the narrative the club sold to Gunners fans was one of young talent and hope: Things might look dark now, but wait till the youthful core of Cesc Fabregas and Robin van Persie and Samir Nasri and Emmanuel Adebayor and Theo Walcott and Nicklas Bendtner matures, and you'll see a force that could dominate English football for 10 years. The moment when that blossoming was destined to take place always seemed to be "next season," but it was something to live on, at least. The only problem was that most of the child stars got tired of waiting for themselves to mature and jumped ship for clubs where they could win trophies immediately:2 Fabregas to Barcelona, Nasri to Manchester City, van Persie to Manchester United, Adebayor to various clubs, and Bendtner to Bendtner Comes Alive! FC, a club of 11 Bendtners that plays its league games inside Bendtner's imagination.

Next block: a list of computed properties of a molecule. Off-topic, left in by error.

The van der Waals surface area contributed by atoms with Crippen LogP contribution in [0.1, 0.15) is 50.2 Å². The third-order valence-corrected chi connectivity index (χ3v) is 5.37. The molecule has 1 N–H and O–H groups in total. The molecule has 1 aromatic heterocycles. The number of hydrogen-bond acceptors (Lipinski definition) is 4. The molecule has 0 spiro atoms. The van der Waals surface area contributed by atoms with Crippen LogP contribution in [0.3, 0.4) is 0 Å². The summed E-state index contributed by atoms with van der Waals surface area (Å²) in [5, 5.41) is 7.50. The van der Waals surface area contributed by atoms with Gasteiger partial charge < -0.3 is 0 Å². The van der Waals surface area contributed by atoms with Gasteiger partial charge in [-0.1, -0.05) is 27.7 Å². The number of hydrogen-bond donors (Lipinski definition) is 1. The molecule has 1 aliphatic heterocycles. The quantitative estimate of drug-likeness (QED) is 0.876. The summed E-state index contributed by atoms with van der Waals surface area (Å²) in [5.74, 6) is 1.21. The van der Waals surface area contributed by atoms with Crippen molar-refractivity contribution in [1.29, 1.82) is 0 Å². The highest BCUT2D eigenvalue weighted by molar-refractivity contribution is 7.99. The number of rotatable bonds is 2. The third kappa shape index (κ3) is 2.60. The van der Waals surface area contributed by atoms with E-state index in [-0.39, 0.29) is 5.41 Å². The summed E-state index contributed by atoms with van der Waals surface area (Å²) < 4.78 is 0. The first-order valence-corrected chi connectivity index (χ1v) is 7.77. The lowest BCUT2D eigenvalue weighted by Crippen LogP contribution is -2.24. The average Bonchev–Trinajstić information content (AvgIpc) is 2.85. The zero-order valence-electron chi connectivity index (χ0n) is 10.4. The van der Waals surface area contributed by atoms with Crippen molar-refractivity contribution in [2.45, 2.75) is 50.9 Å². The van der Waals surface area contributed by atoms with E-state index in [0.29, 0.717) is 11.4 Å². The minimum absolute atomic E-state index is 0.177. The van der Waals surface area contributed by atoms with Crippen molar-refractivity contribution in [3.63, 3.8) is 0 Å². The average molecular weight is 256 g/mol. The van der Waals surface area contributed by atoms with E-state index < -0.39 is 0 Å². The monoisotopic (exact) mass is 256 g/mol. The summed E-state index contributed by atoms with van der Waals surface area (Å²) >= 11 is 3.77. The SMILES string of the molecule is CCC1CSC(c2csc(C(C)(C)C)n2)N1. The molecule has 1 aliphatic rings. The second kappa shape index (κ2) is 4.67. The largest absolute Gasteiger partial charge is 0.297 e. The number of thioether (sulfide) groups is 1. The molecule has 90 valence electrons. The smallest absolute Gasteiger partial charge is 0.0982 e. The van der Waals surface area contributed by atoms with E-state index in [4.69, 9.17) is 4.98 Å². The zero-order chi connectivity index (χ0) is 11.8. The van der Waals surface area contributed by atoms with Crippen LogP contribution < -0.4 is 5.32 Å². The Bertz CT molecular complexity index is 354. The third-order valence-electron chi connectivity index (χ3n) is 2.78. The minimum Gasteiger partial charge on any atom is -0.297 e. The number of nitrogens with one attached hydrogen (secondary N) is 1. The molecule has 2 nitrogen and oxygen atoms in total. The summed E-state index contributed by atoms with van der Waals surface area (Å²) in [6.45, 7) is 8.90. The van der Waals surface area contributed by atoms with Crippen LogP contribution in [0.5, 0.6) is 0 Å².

But it suggests that Wenger is intelligent enough and flexible enough to think like an executive as well as like a visionary coach — that for him, the two roles may even be synonymous. And that, ultimately, is why it's impossible to say whether Arsenal should fire him or not. Because we, as outside observers, however knowledgeable (and fun, and good-looking) we are, have no idea what the Arsenal board has demanded of Wenger. If they've made vast sums available for his transfer spending and pleaded with him to build the strongest team in England, then yes, his determination to buy bargain players and stick to his own vision has hurt the club. But what if they've ordered him to keep costs down, control wages, and just do the best he can while they get the club's long-term revenue and ownership structures worked out? Obviously, some managers would fail swiftly and hilariously in that scenario (I'm not convinced that Harry Redknapp knows how to subtract). But Wenger? He could just about keep it together under those circumstances, right? And wouldn't his corporate-administrative, "this club is in fantastic shape" side even approve of the project? The only criterion by which we can judge a coach is what he accomplishes with the resources he has. And with Wenger, the background is so complicated that we simply don't know exactly what he's had. He's soccer's quantum uncertainty. He's a terrible coach whose decisions have ruined Arsenal, and he's a brilliant coach whose balancing act has saved Arsenal's future. We have no way of measuring which of those things he really is, so to us, he's both at the same time. The slogan Arsenal fans have always used to express their faith in Wenger is "Arsene Knows." Maybe Arsene does know, and that's why he's gazing into space with that black-hole stare every weekend. For the fans' sake, I hope someone knows something — and at the moment that's all I know about Arsenal.